Obedience is a responsive action. It assumes that God has already acted on our behalf, and that our fitting reply is to follow his will. This is understood even in the basic commandments of God. The preamble to the ten commandments, intended to be the basis for obeying those commands, as we see in Exodus 20:2 “I am the LORD your God, who brought you out of the land of Egypt, out of the house of slavery. The ten commandments are a response. To what? To a God who simply commands from on high? They are a response to God’s deliverance.

In both the OT and the NT, the category of words relating to obedience are often words related conceptually to hearing and watchfulness. Both concepts express the ideas of yielding to persuasion and submitting to authority. Commands “to hear” often express a general call to God’s people to follow God’s commands, whereas the visual words (signifying “to watch, to keep”) tend to focus on individual statutes as in the Garden of Eden. The first man was told to Watch and keep the Garden and was given a Command; “don’t eat of the tree of the knowledge of Good and evil.”

The biblical idea of obedience is a response to the actions and commands of God – hearing that leads to compliance with his requirements. The first Adam failed to watch out for enemies. He failed to keep what was given to Him by disobeying the word of God’s command. Adam failed to protect the garden by disobeying in the garden, leading to His hiding in the garden.

Paul comments on this passage in the book of Hebrews.

In the days of his flesh, Jesus offered up prayers and supplications, with loud cries and tears, to him who was able to save him from death, and he was heard because of his reverence. [8] Although he was a son, he learned obedience through what he suffered. [9] And being made perfect, he became the source of eternal salvation to all who obey him (Hebrews 5:7–9).

The only begotten of the Father prayed in anguish, was heard and yet still suffered death, that he might be taught fully what it means to obey. Every word of this passage is full of meaning. Without the dark night of the soul and its anguish of sorrow; no solace would be found in Christ’s suffering for us. Jesus prayed with tears, in intense grief and by showing forth this miracle of the incarnation, Mark encourages his readers to do likewise. Continue reading “The Garden of Obedience”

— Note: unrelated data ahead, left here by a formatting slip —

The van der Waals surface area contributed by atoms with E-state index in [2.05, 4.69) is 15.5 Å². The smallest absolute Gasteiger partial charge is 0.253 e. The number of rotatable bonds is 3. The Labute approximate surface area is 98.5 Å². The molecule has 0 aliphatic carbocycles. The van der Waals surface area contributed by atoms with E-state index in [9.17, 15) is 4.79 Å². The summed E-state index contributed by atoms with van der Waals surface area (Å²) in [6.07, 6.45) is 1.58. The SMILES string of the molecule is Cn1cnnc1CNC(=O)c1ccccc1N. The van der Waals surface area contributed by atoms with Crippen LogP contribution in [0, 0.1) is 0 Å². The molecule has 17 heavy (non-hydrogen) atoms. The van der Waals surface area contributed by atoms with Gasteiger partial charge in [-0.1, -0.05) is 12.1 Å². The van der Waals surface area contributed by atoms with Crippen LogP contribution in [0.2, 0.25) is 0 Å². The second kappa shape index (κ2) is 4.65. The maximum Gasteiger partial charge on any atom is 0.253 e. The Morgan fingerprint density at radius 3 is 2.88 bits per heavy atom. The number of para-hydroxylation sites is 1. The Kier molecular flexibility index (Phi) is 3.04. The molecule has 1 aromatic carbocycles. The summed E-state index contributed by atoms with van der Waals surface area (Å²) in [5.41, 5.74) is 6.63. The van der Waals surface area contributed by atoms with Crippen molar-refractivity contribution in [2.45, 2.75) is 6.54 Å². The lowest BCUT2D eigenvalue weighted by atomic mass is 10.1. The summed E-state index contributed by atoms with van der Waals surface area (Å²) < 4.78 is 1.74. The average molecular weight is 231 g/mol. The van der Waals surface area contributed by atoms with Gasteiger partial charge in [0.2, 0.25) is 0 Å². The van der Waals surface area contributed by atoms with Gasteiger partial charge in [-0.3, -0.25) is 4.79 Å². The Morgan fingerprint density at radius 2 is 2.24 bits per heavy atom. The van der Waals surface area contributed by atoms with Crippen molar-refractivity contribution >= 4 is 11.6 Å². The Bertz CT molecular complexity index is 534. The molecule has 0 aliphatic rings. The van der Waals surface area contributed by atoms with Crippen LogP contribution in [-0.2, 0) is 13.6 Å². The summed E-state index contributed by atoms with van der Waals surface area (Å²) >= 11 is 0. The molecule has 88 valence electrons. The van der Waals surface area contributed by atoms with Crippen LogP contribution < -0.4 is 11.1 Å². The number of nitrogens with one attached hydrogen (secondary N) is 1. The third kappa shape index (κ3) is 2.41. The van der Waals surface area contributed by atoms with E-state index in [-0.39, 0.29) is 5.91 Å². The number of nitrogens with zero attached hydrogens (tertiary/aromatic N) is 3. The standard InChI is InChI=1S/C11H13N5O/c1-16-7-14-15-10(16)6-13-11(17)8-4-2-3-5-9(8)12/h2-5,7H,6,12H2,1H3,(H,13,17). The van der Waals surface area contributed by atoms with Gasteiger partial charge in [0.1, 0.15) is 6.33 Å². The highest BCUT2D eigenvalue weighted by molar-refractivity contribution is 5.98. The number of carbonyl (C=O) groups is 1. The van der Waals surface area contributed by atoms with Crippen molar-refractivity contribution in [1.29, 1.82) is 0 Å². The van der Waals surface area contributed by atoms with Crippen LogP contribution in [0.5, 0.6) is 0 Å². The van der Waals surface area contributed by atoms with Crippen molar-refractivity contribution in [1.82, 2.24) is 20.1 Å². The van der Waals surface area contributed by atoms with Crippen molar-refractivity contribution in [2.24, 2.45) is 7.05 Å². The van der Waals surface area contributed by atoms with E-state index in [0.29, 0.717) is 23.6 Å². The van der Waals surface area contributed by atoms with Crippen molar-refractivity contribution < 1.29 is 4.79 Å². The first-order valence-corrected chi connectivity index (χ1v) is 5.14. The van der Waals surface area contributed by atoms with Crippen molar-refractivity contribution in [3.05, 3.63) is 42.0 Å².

Stand Firm

Introduction

Paul did not establish the church in Colossae, the preacher Epaphras did (1:7). But Paul wrote to the Colossians to encourage their faith, reliance and devotion to Jesus Christ, as the Church struggled to grow toward maturity.

Paul, by long standing tradition, is designated as the author. The author claims to be Paul in the greeting (1:1). Paul also refers to himself in 1:23 and 4:18.[1]Modern scholarship casts doubt on this, but it merely distracts from the richer study of the clarity of thought and supreme beauty of Paul’s Christology.

The Colossians were “faithful in Christ” (1:2), exhibited “faith in Jesus Christ” (1:4), were “bearing fruit” (1:6) and “love in the Spirit” (1:8). These statements put the scholarship about the so called “Colossian Heresy,” into proper perspective. Paul was writing these churches, not to admonish them, like the Corinthians, but to encourage them to “continue in the faith, stable and steadfast,” (1:23). This is crucial to determine exactly what the so-called “Colossian Heresy,” consisted of.

As an Epistle, the New Testament book of Colossians follows Paul’s epistolary style. Paul generally begin with a greeting, moving on to thanksgiving and prayer. The body of the epistle is generally apportioned equally between theological instruction and application, while personal greetings reinforce the writer’s attachment to the recipients. The book of Colossians is rhetorically persuasive, with well-styled argumentation clarifying the gospel and its application as one side of a debate between the all-sufficiency of Christ and the false teaching of man-made religion that threatened the Colossian church.[2] Continue reading “Stand Firm”

Standing On The Promises

There is unquestionably an element of understanding to faith. But there is more to it than that. For Luther, Faith is fundamentally trust. He uses the word fiducia, which means confidence. Faith is about trusting a God who makes promises, and whose promises may be relied upon.

Luther wrote in The Babylonian Captivity of the Church, “Where there is the word of God, who makes promises, there must necessarily be the faith of the person who accepts those promises.”

Faith lays hold of promise. Assurance is not established on reason or science but on the apprehension and acceptance of the word of God.